Three simple cognitive reframing techniques to move beyond self-doubt


If you’ve ever experienced a setback at work, you might have landed in a pit of self-doubt. Next time this happens, try these three cognitive reframing techniques to adjust your thinking.

When you find yourself in the thick of a challenging situation, a swell of negative feelings and thoughts of self-doubt can quickly take over.

You might have had funding for a project pulled, maybe you received negative feedback at work, or perhaps a recent altercation with a colleague has left you feeling anxious and stressed.

By drawing on a technique known as cognitive reframing, you can start to challenge your negative internal monologue.

Mark Oostergo, General Manager and Principal Psychologist at Communicorp, and Shadé Zahrai, a leadership expert who will be delivering a keynote talk at AHRI’s convention in August, share insights into some of the common internal blocks and cognitive reframing techniques that can help you to view a difficult situation in a more realistic and helpful light.

Change language intensity

Dialling down the language used to describe a situation can go a long way in helping someone to reframe their negative thinking.

“Try to adjust the adjectives and the intensity of the language used,” says Oostergo. “For example, instead of viewing something as a failure, which is a really strong word, maybe instead say that you weren’t successful.” 

When someone describes a situation they were involved in as a ‘failure’, they’re often implicitly making a comment about themselves, he says.

“Underneath it, what does that comment mean about you? When you delve into it, quite often the person perceives themselves as a failure.”

Suggested reframe:

Consider replacing the statement against the red background below with the one in green:

[Hold and drag the bar sideways in the image below to see Zahrai’s example of changing language intensity] 

Oostergo recalls working with a high-performing leader who was kicking goals at work for a long period of time when, out of the blue, he experienced a major setback.

He applied a simple framework to help the leader reframe his thinking called the start, stop and continue method. It poses questions such as:

  • Start: What steps should I take next time that I didn’t take this time?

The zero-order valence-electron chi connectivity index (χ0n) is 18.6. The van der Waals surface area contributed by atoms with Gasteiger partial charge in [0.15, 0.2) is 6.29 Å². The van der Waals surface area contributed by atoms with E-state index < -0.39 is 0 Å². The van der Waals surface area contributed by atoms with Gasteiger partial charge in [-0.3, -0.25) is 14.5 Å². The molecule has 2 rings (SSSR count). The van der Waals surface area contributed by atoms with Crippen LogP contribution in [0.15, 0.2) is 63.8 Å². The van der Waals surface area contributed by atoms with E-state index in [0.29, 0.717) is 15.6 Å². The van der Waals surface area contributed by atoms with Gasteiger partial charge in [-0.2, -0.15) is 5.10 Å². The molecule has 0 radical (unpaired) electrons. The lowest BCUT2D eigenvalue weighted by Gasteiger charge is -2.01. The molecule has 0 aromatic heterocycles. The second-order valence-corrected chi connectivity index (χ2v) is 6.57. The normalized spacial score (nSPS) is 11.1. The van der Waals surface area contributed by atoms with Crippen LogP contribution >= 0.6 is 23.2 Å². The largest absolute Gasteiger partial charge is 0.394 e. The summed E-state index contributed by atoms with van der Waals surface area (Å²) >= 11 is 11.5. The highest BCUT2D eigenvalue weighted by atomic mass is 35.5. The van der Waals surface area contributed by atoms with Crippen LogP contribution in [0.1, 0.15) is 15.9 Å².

• Stop: What shouldn’t I do next time that I did this time?
  • Continue: What steps should I continue doing that worked well for me this time?

“We don’t just want to focus on the negatives, we also want to bring out the positives. Going through this reflection activity and a framework to support the growth mindset is part of the challenge,” says Oostergo.

“When we get stuck in a negative mindset, we view everything through a lens where we’re constantly focused on the negatives and we look for evidence to support that negative view. 

“By supporting people with a framework that’s asking them to look at everything, they can actually start to look at some of the positives as well. It’s helping them look at that situation as an opportunity to learn and develop. It’s also about being able to bounce back.”

Avoid generalisations and absolutes

Words such as ‘never’ and ‘always’ take a specific situation and expand it into a broader statement that’s often a judgment about a person’s ability or character.

Zahrai, who is the Principal and Director of Influenceo Global, a leadership development, consulting and research firm, says absolute words can “subconsciously block you because you don’t give yourself room for change”.

Suggested reframe:

Consider replacing the statement against the blue background below with the one in green:

[Hold and drag the bar sideways in the image below to see Zahrai’s example of changing language intensity] 

Reframing the thought can help you to take charge of a situation and bring about the changes you hope to see.

Part of Oostergo’s work with leaders includes him helping them to see the situation as a discrete example, instead of generalising to other situations, or making judgments about their own character flaws.